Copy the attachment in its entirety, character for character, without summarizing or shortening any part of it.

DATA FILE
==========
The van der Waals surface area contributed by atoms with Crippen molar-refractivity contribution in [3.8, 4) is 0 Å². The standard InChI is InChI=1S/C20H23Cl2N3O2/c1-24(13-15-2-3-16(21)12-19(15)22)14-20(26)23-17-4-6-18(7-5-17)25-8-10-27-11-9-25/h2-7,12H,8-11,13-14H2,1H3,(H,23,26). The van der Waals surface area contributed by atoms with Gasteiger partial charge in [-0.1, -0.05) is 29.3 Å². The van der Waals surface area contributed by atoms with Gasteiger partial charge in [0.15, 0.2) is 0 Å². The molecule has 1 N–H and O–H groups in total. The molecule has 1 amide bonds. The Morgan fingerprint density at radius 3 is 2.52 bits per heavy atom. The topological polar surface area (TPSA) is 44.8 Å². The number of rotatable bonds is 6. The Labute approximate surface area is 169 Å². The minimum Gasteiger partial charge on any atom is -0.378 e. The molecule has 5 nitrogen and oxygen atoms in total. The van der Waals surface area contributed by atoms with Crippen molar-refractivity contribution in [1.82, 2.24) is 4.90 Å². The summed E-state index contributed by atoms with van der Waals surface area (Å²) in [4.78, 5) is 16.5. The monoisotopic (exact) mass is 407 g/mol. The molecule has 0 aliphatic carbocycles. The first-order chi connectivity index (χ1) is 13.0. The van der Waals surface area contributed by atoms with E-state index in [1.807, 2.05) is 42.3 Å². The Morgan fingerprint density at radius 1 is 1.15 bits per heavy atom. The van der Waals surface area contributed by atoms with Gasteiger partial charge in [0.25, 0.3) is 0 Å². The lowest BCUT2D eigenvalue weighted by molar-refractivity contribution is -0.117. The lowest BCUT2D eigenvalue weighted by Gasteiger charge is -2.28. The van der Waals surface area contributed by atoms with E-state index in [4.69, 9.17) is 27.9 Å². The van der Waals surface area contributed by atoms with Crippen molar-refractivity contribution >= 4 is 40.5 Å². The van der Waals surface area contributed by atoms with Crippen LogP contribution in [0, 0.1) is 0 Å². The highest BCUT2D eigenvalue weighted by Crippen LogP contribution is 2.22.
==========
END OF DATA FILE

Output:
The van der Waals surface area contributed by atoms with Crippen molar-refractivity contribution in [3.8, 4) is 0 Å². The standard InChI is InChI=1S/C20H23Cl2N3O2/c1-24(13-15-2-3-16(21)12-19(15)22)14-20(26)23-17-4-6-18(7-5-17)25-8-10-27-11-9-25/h2-7,12H,8-11,13-14H2,1H3,(H,23,26). The van der Waals surface area contributed by atoms with Gasteiger partial charge in [-0.1, -0.05) is 29.3 Å². The van der Waals surface area contributed by atoms with Gasteiger partial charge in [0.15, 0.2) is 0 Å². The molecule has 1 N–H and O–H groups in total. The molecule has 1 amide bonds. The Morgan fingerprint density at radius 3 is 2.52 bits per heavy atom. The topological polar surface area (TPSA) is 44.8 Å². The number of rotatable bonds is 6. The Labute approximate surface area is 169 Å². The minimum Gasteiger partial charge on any atom is -0.378 e. The molecule has 5 nitrogen and oxygen atoms in total. The van der Waals surface area contributed by atoms with Crippen molar-refractivity contribution in [1.82, 2.24) is 4.90 Å². The summed E-state index contributed by atoms with van der Waals surface area (Å²) in [4.78, 5) is 16.5. The monoisotopic (exact) mass is 407 g/mol. The molecule has 0 aliphatic carbocycles. The first-order chi connectivity index (χ1) is 13.0. The van der Waals surface area contributed by atoms with E-state index in [1.807, 2.05) is 42.3 Å². The Morgan fingerprint density at radius 1 is 1.15 bits per heavy atom. The van der Waals surface area contributed by atoms with Gasteiger partial charge in [0.25, 0.3) is 0 Å². The lowest BCUT2D eigenvalue weighted by molar-refractivity contribution is -0.117. The lowest BCUT2D eigenvalue weighted by Gasteiger charge is -2.28. The van der Waals surface area contributed by atoms with E-state index in [4.69, 9.17) is 27.9 Å². The van der Waals surface area contributed by atoms with Crippen molar-refractivity contribution >= 4 is 40.5 Å². The van der Waals surface area contributed by atoms with Crippen LogP contribution in [0, 0.1) is 0 Å². The highest BCUT2D eigenvalue weighted by Crippen LogP contribution is 2.22.